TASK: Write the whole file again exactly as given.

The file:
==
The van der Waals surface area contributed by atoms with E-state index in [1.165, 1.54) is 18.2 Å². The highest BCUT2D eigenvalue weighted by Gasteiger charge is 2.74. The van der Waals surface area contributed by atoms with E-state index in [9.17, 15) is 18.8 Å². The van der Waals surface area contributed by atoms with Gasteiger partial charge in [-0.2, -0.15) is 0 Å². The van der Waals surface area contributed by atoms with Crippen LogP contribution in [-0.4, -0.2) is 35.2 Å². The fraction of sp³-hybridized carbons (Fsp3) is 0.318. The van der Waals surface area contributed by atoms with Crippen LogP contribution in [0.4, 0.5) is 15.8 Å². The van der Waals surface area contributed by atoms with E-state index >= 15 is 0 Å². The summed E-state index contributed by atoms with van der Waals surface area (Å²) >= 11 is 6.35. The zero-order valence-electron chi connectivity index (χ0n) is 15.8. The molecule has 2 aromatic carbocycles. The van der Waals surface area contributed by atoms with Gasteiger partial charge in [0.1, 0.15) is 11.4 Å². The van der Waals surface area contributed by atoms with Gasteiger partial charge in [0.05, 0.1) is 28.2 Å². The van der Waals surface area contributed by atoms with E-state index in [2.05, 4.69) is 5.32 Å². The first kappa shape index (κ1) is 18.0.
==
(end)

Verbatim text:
The van der Waals surface area contributed by atoms with E-state index in [1.165, 1.54) is 18.2 Å². The highest BCUT2D eigenvalue weighted by Gasteiger charge is 2.74. The van der Waals surface area contributed by atoms with E-state index in [9.17, 15) is 18.8 Å². The van der Waals surface area contributed by atoms with Gasteiger partial charge in [-0.2, -0.15) is 0 Å². The van der Waals surface area contributed by atoms with Crippen LogP contribution in [-0.4, -0.2) is 35.2 Å². The fraction of sp³-hybridized carbons (Fsp3) is 0.318. The van der Waals surface area contributed by atoms with Crippen LogP contribution in [0.4, 0.5) is 15.8 Å². The van der Waals surface area contributed by atoms with E-state index >= 15 is 0 Å². The summed E-state index contributed by atoms with van der Waals surface area (Å²) >= 11 is 6.35. The zero-order valence-electron chi connectivity index (χ0n) is 15.8. The molecule has 2 aromatic carbocycles. The van der Waals surface area contributed by atoms with Gasteiger partial charge in [0.1, 0.15) is 11.4 Å². The van der Waals surface area contributed by atoms with Gasteiger partial charge in [0.05, 0.1) is 28.2 Å². The van der Waals surface area contributed by atoms with E-state index in [2.05, 4.69) is 5.32 Å². The first kappa shape index (κ1) is 18.0.